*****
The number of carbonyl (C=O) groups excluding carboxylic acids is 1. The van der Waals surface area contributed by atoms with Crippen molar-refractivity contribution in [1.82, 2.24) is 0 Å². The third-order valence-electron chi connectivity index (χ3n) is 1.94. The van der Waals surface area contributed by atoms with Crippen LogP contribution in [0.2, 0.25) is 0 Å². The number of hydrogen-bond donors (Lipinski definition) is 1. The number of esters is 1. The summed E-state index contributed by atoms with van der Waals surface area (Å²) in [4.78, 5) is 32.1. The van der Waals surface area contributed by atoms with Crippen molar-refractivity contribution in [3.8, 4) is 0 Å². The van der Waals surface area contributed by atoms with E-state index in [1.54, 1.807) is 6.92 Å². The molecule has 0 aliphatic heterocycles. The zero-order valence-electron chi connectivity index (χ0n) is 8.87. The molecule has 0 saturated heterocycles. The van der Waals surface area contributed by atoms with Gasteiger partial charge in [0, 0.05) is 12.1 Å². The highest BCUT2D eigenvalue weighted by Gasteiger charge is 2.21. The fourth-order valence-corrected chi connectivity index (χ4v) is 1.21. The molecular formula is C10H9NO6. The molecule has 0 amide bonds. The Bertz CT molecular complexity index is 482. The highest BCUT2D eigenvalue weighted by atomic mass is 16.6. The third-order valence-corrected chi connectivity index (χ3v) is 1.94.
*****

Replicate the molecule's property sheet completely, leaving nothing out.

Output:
The number of carbonyl (C=O) groups excluding carboxylic acids is 1. The van der Waals surface area contributed by atoms with Crippen molar-refractivity contribution in [1.82, 2.24) is 0 Å². The third-order valence-electron chi connectivity index (χ3n) is 1.94. The van der Waals surface area contributed by atoms with Crippen LogP contribution in [0.2, 0.25) is 0 Å². The number of hydrogen-bond donors (Lipinski definition) is 1. The number of esters is 1. The summed E-state index contributed by atoms with van der Waals surface area (Å²) in [4.78, 5) is 32.1. The van der Waals surface area contributed by atoms with Crippen molar-refractivity contribution in [3.8, 4) is 0 Å². The van der Waals surface area contributed by atoms with E-state index in [1.54, 1.807) is 6.92 Å². The molecule has 0 aliphatic heterocycles. The zero-order valence-electron chi connectivity index (χ0n) is 8.87. The molecule has 0 saturated heterocycles. The van der Waals surface area contributed by atoms with Gasteiger partial charge in [0, 0.05) is 12.1 Å². The highest BCUT2D eigenvalue weighted by Gasteiger charge is 2.21. The fourth-order valence-corrected chi connectivity index (χ4v) is 1.21. The molecular formula is C10H9NO6. The molecule has 0 amide bonds. The Bertz CT molecular complexity index is 482. The highest BCUT2D eigenvalue weighted by atomic mass is 16.6. The third-order valence-corrected chi connectivity index (χ3v) is 1.94.